The thing is this, though. Who cares?

Our culture tends to judge the man by what war he fought and deduct testosterone points if he didn’t (even if, like Barack Obama, there was no war in which to serve during the “man-up” years).

In case you haven’t guessed, I am supporting Sanders for president. And while his past of being on the right side of history at almost every turn makes for a nice back story, it is more about what he is standing for in the present – with visions of a less dismal future for coming generations — that has made more passionate about a presidential candidate as I ever been in my five decades on the planet.

I believe Trump has appealed to the lowest common denominator among the American populace, ripping some pages out of Adolph Hitler’s shameful playbook, and that’s just unacceptable (Plus, I developed a strong dislike for the guy when he ruined the USFL back in the 1980s.).

I would rather see former Eagles’ coach Rich Kotite elected president over Trump, but it has little to do with what did or didn’t do during the war.

Anyone who served in Vietnam was a pawn in a game, poor kids offering themselves up as sacrificial lambs at the behest of their rich masters. It was not the World War of their fathers and uncles. It was an ugly and needless war.

But in that place and time, in that moment, there was not much choice for some but to go when called. And we have no choice but to thank them for their service and try and comprehend what they endured.

Anyone who didn’t serve was being just as brave, just in a different way. Sanders was a conscientious objector, and does not pull a Fred Astaire – like Trump, with the rotating bone spurs — when asked. He didn’t believe in the war, but does not disrespect those who served. He has a long history in government of standing up for the rights of veterans – often working across the aisle with Republicans – to back that up.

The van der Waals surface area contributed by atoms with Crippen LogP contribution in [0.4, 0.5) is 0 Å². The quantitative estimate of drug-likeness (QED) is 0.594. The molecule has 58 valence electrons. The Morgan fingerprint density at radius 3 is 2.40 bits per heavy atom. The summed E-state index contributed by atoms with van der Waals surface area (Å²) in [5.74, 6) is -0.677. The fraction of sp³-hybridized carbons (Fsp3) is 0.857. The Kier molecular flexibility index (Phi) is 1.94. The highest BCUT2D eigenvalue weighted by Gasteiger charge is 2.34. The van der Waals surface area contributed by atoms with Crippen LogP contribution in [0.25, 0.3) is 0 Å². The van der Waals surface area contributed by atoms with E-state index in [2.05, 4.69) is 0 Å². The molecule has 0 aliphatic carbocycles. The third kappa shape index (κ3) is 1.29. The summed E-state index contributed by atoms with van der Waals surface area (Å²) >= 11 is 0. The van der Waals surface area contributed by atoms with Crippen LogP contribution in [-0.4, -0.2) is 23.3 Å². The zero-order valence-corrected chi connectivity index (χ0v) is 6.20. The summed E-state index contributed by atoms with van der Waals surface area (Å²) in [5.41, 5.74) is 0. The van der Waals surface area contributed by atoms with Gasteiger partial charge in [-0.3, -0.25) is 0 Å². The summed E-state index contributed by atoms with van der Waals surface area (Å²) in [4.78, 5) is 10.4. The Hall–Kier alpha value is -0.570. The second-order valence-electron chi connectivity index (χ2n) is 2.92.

How veterans support Trump but not Sanders amazes me as much as how blacks, especially in the South, can support Clinton over a man like Sanders, who attended the 1963 march on Washington and was inspired by Martin Luther King Jr.’s “I have a dream” speech.

Trump? Well, as outlined above, it’s a little murky what he was all about back then. While it should not change to much in the present, we are in some serious perception and reality terrain and we could use a GPS to find our way out of Meme Hell. It should be cause for pause for anyone looking at the picture above with an objective eye.

I admit I don’t have one, but I will tell you what I see.

I see Sanders as the hero here, not Trump. I will choose wisely.

If Trump went to war, and served admirably, different story. He seemingly hid behind daddy’s checkbook and got deferments. If you think that’s OK, what you are really saying is that Civil Rights – Sanders’ war at home — was not a just cause.

And that is why America was not great then, or now, and won’t be until we face that reality and deal with it.





No Treats For These Tricksters

Teen Trick2



GORDONVILLE – What you do in your own hometown is your own business. If you want to contribute to the moral decay of our culture, I can’t stop you.